Emergency Guarantee Authority: The Pros and Cons

Today, we present a debate among preeminent scholars about Columbia Law School Professor Kathryn Judge’s proposal for an emergency guarantee authority that could help contain the fallout from another financial crisis. The first piece is Professor Judge’s summary of her proposal. It is followed by responses from Professor Morgan Ricks at Vanderbilt Law School, Graham Steele at Stanford University’s Graduate School of Business, and Professor Stephen G. Cecchetti at the Brandeis International Business School and Kermit L. Schoenholtz at New York University’s Leonard N. Stern School of Business.… Read more

Why We Need a Guarantor of Last Resort

More than a decade has passed since the worst of the 2007-2009 financial crisis.  In that time, we have learned that some of the gravest consequences of the crisis were not the economic fallout, but the political backlash it triggered.  After the panic that followed the failure of Lehman Brothers, the Federal Reserve and other regulators understandably concluded that they needed to do everything in their power to prevent the failure of another systemically important financial institution. The very next day, the Federal Reserve stretched the bounds of its legal authority to provide a record amount of liquidity support to … Read more

Guarantor of Last Resort: Is There a Better Alternative?

Larry Summers, who was one of President Obama’s key economic advisors when the Dodd-Frank Act of 2010 was enacted, recently decried what he called “excessive populism” in portions of that legislation. This might seem surprising; Dodd-Frank’s technocracy-on-steroids approach (848 pages! 390 separate rulemaking requirements!) might seem like the antithesis of bust-up-the-banks populism. “My administration is the only thing between you and the pitchforks,” President Obama once famously told the nation’s leading bankers.

But Summers was referring to several specific Dodd-Frank provisions that curtailed the federal government’s financial rescue powers. During the financial crisis of 2007-2008, the Federal Reserve, the … Read more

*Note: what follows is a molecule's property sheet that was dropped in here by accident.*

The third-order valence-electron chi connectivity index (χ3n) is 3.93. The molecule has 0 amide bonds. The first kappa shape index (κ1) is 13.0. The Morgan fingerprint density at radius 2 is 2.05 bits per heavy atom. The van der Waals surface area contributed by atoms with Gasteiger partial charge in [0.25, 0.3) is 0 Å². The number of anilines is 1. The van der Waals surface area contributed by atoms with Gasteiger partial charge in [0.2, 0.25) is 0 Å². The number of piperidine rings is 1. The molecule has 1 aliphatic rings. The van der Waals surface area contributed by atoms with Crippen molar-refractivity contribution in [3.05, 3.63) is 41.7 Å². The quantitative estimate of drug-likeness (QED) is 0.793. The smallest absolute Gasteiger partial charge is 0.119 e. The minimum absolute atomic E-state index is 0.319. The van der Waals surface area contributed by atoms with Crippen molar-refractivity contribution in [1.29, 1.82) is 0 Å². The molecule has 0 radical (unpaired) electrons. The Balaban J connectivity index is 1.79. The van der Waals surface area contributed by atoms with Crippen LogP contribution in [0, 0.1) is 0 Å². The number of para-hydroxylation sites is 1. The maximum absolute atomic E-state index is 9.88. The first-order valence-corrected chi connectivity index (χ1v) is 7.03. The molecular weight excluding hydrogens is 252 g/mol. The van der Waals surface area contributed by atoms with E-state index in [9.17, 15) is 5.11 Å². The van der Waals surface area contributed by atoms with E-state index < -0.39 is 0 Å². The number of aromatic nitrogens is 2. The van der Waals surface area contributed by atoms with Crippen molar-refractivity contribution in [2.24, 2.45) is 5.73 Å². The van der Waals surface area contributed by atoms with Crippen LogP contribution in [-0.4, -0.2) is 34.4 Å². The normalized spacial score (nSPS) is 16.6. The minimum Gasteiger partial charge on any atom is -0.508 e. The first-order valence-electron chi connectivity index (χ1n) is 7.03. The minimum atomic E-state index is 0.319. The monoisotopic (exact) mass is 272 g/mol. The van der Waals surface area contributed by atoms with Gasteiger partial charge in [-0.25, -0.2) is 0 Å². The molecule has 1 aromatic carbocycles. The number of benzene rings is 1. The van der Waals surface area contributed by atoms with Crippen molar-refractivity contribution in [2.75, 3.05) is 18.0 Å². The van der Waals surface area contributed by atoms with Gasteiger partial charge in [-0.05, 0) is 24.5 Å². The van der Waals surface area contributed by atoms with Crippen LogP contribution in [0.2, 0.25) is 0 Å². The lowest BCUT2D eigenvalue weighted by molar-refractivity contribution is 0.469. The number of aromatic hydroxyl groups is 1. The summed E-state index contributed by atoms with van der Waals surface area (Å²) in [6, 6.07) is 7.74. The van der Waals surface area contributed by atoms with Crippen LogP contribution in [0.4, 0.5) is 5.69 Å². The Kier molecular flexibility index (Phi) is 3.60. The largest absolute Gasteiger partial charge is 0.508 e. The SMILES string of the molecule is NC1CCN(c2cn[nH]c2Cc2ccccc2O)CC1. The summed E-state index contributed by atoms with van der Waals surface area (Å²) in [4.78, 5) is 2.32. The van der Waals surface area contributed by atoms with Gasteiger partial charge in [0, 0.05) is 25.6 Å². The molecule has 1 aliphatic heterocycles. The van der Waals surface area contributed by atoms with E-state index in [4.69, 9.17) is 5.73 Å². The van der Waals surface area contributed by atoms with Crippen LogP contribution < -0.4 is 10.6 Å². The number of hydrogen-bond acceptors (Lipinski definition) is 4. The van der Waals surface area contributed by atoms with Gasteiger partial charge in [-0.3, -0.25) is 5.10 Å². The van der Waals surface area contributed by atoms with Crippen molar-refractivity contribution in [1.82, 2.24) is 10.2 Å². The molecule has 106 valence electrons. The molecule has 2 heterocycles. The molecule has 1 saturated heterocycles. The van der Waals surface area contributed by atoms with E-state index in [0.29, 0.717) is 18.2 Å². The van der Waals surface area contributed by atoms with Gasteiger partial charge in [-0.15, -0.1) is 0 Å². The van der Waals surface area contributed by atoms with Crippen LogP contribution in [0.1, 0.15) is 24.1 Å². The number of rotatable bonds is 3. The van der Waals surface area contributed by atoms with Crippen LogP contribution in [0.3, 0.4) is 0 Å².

Emergency Guarantee Authority: Not Letting a Crisis Go to Waste

Calming the panic in short-term funding markets was a significant part of the response to the 2008 financial crisis. While the TARP bailout programs received the most attention during the crisis, TARP never exceeded one-fifth of the government’s overall financial stability programs, which peaked at $2.4 trillion. These markets were abstract and esoteric to most Americans, but their preservation, it was argued, was crucial to preserving the financial well-being of workers, homeowners, and small businesses. As Professor Judge notes, however, the “perception that the Fed’s interventions looked out for Wall Street over Main Street has been an ongoing source of … Read more

Emergency Guarantee Authority: A FEMA for Finance

“[I]t is a question of when, not if, a large-scale attack succeeds.” DTCC and Oliver Wyman, Large-scale Cyber-attacks on the Financial System, March 2018.

“The government cannot credibly commit to a no-bailout policy.” Kathryn Judge, “Guarantor of Last Resort,” 97 Texas Law Review, forthcoming.

Modern financial systems are inherently vulnerable. The conversion of savings into investment—a basic function of finance—involves substantial risk. Creditors often demand liquid, short-term, low-risk assets; and borrowers typically wish to finance projects that take time to generate their uncertain returns. Intermediaries that bridge this gap—transforming liquidity, maturity and credit between their

Read more

Will Putting Title III of Helms-Burton Into Effect Open the Litigation Floodgates?

On April 17, 2019, U.S. Secretary of State Mike Pompeo announced that President Trump would not suspend for any additional periods of time Title III of the Cuban Liberty and Democratic Solidarity Act – better known as “Helms-Burton.”[1]  Title III of Helms-Burton allows U.S. nationals whose property was expropriated by the Cuban government on or after January 1, 1959, to sue in U.S. courts anyone – regardless of nationality – who knowingly and intentionally “traffics” in that property.  But, in response to strong opposition from many of the United States’ close allies and trading partners and to concerns about … Read more

Regulating the Development of Driverless Finance

Before permitting driverless cars to operate on the open road without a licensed driver, lawmakers and innovators are working to ensure the safety not only of the passengers in those cars, but also of third parties – particularly other drivers and pedestrians.  Safety concerns figure much less prominently, however, in discussions about fintech and the increasing algorithmic automation of finance.  While the use of algorithms in finance is nothing new, the ubiquity, sophistication, and autonomy of financial algorithms has increased significantly in recent years with advances in computing power and data usage techniques.  Increasingly automated financial decision-making (a phenomenon that … Read more